Loyalist paramilitary organizations in Northern Ireland have warned British Prime Minister Boris Johnson that they are temporarily withdrawing their support for the Good Friday Agreement due to concerns over the Northern Ireland Protocol.

The Loyalist Communities Council (LCC), an umbrella group consisting of the Ulster Volunteer Force (UVF), Ulster Defence Association (UDA), and Red Hand Commando, have cited concerns over the Northern Ireland Protocol creating a border down the Irish Sea in the wake of Britain's withdrawal from the European Union. 

The groups, who endorsed the historic Good Friday Agreement in 1998 and helped bring decades of violence in Northern Ireland to an end, are determined to bring "peaceful and democratic" opposition to the Northern Ireland Protocol. 

Allison Morris, security correspondent and columnist with The Irish News, shared the text of the letter addressed to UK Prime Minister Boris Johnson on Twitter on Thursday:

That LCC letter sent to Boris Johnson withdrawing support for the Belfast Agreement, the language is very different from what we’ve heard previously, this may well be seen as a negotiating tactic but is still a very concerning and potentially destabilising development pic.twitter.com/NYosNysGWT

— Allison Morris (@AllisonMorris1) March 4, 2021

In the letter, chairman David Campbell states: "I have no doubt that you are aware of the strong feelings in Northern Ireland regarding the imposition of the NI Protocol, but I wish to place on the record the unanimous opposition of all the Groups that are represented by LCC to the Protocol and our determination that it should be replaced."

The letter accuses the operation of the NI Protocol of breaching the objectives of the Belfast Agreement, also known as the Good Friday Agreement.

"As signatories to the Belfast Agreement, we entirely understand the strong representations from Irish nationalists that there should be no hard border on the island of Ireland. Equally, it should be self-evident that there should be no hard border, either physical or regulatory, between Northern Ireland and the rest of the United Kingdom.

"The protocol however gives effect to the Irish nationalist position at the expense of the unionist position."

Campbell writes that the EU's Chief Negotiator refused to meet with the group's representatives, and accuses Ireland's Minister of Foreign Affairs Simon Coveney of ignoring their concerns.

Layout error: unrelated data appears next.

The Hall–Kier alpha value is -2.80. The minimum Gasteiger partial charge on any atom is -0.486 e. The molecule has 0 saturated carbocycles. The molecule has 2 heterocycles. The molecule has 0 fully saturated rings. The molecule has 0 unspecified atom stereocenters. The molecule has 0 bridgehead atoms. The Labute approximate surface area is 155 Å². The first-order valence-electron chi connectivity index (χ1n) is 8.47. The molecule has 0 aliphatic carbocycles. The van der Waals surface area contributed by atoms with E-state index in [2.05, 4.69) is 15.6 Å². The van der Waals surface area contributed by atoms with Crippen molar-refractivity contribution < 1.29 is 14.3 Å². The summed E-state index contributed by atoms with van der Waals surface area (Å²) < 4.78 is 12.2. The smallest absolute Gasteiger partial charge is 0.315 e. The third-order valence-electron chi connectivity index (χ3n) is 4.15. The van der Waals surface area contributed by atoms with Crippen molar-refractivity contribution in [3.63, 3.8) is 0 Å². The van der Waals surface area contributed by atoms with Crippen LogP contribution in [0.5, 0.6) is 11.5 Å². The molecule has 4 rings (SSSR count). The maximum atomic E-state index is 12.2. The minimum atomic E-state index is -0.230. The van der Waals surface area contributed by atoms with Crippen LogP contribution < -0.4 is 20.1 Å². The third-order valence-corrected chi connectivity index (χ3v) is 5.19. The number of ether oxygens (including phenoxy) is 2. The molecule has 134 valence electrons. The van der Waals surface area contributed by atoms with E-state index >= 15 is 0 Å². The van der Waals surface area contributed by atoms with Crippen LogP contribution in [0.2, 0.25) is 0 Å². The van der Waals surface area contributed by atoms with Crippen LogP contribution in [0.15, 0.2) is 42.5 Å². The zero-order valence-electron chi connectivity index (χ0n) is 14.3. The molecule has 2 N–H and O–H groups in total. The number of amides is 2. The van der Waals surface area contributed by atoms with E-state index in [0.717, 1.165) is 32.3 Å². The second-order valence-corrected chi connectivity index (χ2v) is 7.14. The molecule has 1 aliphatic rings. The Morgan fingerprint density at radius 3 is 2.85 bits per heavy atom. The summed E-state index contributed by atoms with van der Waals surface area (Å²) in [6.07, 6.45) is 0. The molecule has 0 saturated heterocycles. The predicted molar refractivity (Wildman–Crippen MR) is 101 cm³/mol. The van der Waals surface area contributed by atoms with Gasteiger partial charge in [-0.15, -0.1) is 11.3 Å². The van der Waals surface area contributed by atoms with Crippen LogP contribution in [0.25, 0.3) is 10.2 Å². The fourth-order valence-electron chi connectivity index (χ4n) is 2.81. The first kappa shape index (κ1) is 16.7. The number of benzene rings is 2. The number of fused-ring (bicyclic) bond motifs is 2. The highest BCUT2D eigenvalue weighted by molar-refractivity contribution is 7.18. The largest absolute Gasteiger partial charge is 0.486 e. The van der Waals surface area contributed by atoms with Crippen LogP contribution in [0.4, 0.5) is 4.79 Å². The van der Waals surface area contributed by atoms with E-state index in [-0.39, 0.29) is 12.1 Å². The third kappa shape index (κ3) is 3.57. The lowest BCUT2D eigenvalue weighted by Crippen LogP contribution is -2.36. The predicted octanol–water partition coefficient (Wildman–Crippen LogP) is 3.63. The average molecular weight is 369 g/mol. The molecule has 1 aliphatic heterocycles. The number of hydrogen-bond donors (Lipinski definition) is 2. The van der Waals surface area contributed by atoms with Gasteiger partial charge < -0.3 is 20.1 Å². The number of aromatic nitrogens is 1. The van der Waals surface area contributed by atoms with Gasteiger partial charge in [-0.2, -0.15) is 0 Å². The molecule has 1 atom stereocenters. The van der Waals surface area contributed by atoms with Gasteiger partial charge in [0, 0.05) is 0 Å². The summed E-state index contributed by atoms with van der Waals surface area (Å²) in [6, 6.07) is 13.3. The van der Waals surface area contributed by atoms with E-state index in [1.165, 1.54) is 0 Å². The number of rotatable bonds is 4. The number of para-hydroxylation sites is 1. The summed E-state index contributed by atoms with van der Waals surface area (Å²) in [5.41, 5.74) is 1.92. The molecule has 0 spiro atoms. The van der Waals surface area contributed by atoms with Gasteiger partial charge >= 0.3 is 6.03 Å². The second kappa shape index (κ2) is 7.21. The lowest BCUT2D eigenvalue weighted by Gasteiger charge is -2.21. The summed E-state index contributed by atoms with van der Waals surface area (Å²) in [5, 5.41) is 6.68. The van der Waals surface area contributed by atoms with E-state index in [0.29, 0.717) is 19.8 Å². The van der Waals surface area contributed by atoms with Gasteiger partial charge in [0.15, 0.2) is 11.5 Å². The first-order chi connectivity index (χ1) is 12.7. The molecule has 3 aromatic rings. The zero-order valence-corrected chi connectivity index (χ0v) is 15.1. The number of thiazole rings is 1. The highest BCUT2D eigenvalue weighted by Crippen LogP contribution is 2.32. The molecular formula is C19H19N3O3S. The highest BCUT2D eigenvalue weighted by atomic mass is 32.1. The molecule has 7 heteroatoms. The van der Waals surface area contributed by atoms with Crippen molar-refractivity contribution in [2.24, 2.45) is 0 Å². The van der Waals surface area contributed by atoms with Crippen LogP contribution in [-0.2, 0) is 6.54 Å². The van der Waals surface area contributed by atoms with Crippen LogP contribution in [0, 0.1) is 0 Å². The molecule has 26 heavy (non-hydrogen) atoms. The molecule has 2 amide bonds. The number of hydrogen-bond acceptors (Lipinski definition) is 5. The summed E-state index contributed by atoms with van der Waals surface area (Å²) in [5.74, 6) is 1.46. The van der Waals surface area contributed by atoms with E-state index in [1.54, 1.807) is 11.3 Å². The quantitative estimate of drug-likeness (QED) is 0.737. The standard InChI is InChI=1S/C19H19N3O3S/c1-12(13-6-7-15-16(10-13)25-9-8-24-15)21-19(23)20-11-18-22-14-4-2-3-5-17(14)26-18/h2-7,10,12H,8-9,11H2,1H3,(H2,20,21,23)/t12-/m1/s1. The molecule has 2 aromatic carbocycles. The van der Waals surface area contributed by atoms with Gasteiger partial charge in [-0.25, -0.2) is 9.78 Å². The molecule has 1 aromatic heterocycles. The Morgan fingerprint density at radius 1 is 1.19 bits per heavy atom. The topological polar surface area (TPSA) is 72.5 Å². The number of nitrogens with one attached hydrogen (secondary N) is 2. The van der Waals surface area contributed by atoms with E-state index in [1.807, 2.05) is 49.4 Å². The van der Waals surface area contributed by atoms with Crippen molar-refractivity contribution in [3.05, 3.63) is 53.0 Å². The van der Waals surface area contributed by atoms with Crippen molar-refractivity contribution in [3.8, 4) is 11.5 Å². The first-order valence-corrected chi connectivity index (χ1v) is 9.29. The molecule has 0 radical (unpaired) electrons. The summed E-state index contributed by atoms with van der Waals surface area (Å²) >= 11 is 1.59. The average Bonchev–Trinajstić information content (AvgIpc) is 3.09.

"The LCC leadership is determined that unionist opposition to the Protocol should be peaceful and democratic. However, please do not under-estimate the strength of feeling on this issue right across the unionist family."

The letter continues: "Accordingly, I have been instructed to advise you that the Loyalist Groupings are herewith withdrawing their support for the Belfast Agreement and its Institutions until our rights under the Agreement are restored and the Protocol is amended to ensure unfettered access for goods, services, and citizens throughout the United Kingdom.

"If the EU is not prepared to honour the entirety of the Agreement then it will be responsible for the permanent destruction of the Agreement."

The letter continues: "The LCC is prepared to play a meaningful role in seeking a workable solution, however, a starting point has to be the acceptance that a hard border of the island of Ireland, or between Northern Ireland and the rest of the United Kingdom, has no cross-community support here and therefore untenable."

It adds: "It must be patently obvious to you that the triggers detailed in Article 16 of the protocol, ie the extreme economic and societal difficulties, now pertain and must be acted on without further delay."

The LCC is expected to send a similar letter to Taoiseach Micheál Martin.

Sir Jeffrey Donaldson, a DUP MP based in Lagan Valley, met with the LCC and said that there was no evidence that the groups planned to use violence to oppose the controversial protocol. 

He told BBC Radio Ulster that he came away from his meeting with the LCC with "no sense that loyalist paramilitaries were going to revert to violence in opposition to the Northern Ireland Protocol". 

Unionists have voiced fierce opposition to the Northern Ireland Protocol amid fears and concerns over Northern Ireland's position in the UK internal market. The protocol aims to prevent a hard border on the island of Ireland in keeping with the Good Friday Agreement but has increased the volume of red tape associated with moving agri-food from Britain to Northern Ireland. 

Boris Johnson has recently announced the extension of a grace period that has been limiting red tape for agri-food coming into Northern Ireland from Britain, drawing fierce criticism from the EU for the unilateral decision. 

The volume of red tape is set to increase significantly when the grace period ends, with Northern Irish businesses required to hold EU export health certificates for agri-food products brought in from Britain.